Anyone using a 50/34 chainset for cyclocross (and why not)

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  • Anyone using a 50/34 chainset for cyclocross (and why not)
  • ferrals
    Member

    I’ve bought a new groupset for my commuter / cyclocross pit bike / sometimes turbo bike (Its an old Ridley X-bow tat was my first cx bike). Based on recommendataions here I went with Tiagra 4700 (I needed 10sp). Because it was a full groupset it comes with a 50/34 chainset. That’s great for my commuting but less good for cx. Thing is I’ll only use it for cx as a spare/ pit bike when it’s muddy and I can get pit crew (I commute 3-4 days a week most of the year compared to half a doznen days when I’d be using it for cx racing (and some cx training)). Is it worth spending the £60 (less whatever I get for the tiagra chainset) on a 36/46 cx50 chainset? I’d save 100g and get standard cx gearing. I question whether its worth it though – I’ll have more range as is.

    So why do people have little differnece between the two front rings for cx.. the only things I can think of is a) easier to shift betwen closer spaced rings if a bit mud-clogged; b) you don’t need the massive range; c) a 50t chainring would be big enough to get in the way when shouldering…

    Thoughts? I’ve never noticed needing a bigger range tha 36/46 before.. at the point I start spinning out i’m going downhill at about 50kmh which is quite fast enough for me!!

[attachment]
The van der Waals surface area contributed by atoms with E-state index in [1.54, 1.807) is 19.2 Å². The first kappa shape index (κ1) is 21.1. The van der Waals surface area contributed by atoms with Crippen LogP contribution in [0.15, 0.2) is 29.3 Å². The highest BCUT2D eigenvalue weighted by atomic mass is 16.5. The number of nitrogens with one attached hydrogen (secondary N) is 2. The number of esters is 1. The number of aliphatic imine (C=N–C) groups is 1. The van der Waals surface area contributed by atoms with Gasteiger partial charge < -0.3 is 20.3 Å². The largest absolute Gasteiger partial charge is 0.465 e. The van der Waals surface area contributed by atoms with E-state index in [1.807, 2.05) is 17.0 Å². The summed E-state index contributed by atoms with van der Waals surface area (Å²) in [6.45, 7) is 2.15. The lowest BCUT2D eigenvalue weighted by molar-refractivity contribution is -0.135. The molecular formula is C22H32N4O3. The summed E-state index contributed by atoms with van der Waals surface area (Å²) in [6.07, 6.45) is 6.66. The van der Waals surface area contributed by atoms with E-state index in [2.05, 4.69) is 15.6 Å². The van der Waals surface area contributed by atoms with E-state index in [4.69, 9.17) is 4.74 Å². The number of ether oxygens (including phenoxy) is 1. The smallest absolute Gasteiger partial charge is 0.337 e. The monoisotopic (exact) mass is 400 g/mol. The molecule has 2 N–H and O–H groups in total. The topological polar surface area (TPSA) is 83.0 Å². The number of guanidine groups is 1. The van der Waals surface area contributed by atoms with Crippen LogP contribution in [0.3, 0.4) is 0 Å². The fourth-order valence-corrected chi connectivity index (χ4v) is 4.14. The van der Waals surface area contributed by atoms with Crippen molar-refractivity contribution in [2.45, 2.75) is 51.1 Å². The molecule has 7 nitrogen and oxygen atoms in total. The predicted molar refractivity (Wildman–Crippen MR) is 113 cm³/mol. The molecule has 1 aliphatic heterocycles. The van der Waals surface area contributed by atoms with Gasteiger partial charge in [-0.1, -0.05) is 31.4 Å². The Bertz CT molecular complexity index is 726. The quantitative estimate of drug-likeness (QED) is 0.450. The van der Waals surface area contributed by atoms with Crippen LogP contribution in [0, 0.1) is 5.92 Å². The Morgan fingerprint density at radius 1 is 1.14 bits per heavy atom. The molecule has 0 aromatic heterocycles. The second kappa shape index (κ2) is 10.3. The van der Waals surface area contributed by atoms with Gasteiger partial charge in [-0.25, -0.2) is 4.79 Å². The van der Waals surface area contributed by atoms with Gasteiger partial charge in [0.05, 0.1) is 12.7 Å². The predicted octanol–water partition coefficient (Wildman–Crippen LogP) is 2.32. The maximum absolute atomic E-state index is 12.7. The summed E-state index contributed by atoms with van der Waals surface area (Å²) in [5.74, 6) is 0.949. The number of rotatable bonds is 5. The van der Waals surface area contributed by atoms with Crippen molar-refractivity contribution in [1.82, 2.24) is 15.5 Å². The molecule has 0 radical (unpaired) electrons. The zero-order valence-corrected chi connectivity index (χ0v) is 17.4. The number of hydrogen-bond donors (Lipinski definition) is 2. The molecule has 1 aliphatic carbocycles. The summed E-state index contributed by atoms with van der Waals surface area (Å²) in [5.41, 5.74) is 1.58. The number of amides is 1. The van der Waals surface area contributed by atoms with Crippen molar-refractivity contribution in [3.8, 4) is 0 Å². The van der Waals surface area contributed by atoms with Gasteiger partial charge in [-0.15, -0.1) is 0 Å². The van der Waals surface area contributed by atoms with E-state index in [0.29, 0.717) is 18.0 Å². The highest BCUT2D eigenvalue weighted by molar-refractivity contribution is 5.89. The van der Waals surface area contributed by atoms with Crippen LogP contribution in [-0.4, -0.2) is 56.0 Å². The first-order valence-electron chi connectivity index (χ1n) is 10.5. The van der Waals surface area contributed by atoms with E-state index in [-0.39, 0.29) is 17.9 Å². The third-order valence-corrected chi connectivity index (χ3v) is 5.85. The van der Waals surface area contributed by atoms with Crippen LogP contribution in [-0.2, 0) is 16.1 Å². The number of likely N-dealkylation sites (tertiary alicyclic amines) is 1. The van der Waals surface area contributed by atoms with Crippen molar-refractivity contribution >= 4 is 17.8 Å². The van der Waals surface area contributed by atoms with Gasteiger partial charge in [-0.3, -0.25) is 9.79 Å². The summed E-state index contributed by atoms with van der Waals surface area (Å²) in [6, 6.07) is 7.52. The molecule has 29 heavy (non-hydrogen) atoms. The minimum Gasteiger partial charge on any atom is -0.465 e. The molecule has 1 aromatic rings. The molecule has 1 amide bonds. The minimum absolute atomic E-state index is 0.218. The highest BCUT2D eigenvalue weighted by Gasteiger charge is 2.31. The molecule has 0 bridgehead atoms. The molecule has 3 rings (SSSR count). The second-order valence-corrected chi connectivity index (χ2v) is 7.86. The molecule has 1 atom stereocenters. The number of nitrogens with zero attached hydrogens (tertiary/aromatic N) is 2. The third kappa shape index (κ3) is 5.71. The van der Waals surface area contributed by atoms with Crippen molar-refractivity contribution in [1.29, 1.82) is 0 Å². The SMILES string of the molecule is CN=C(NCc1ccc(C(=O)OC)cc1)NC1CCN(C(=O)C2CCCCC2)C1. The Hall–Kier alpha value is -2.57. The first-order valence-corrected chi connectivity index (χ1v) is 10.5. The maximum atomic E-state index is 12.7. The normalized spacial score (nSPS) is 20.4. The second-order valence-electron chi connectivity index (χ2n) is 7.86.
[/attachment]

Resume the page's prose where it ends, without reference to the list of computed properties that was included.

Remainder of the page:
joemmo
    Member

    big chainring looks more pro innit? Aren’t single ring setups popular for cx bikes now anyway? The make more sense than a double for that application

    joshvegas
    Member

    you’ll probably get most of 60quid back for the tiagra chainset, chainsets always seem to be fairly expesnive regardless of tier on ebay.

    jonba
    Member

    The 34 bit was never a problem. You’ll probably not need the 50 but I wouldn’t have though it would get in the way, it won’t be hugely bigger than a 46t.

    I assume finding a 46t is tricky for an asymmetric shimano setup ? Have you looked at spacycles/zepnat/superstarcomponent/sjscycles to see if they have cheaper options.

    LS
    Member

    36/46 is still nowhere near ‘standard’ CX gearing, it’s just what’s been provided on lots of bikes since 110bcd became a thing so has become normalised.
    38 or 39 inner with 44 or 46 outer was the king for a long time when 130bcd was the usual unless you ran a single with guards, which was usually a 42.

    The reasons for small gaps were pretty much as you say – because it made for fairly easy front shifts in thick mud that were worth 1 or 2 sprockets, the fact that CX takes place within a narrow range of speeds (running pace up to about 25mph), and also because a smaller outer ring allowed you to do the start effort on it and bang up the block rather than risk a full-power front shift halfway down the start straight.

    Narrow-wides and 11/12spd pretty much makes a double obsolete for the vast majority of people.

    ferrals
    Member

    Cheers all,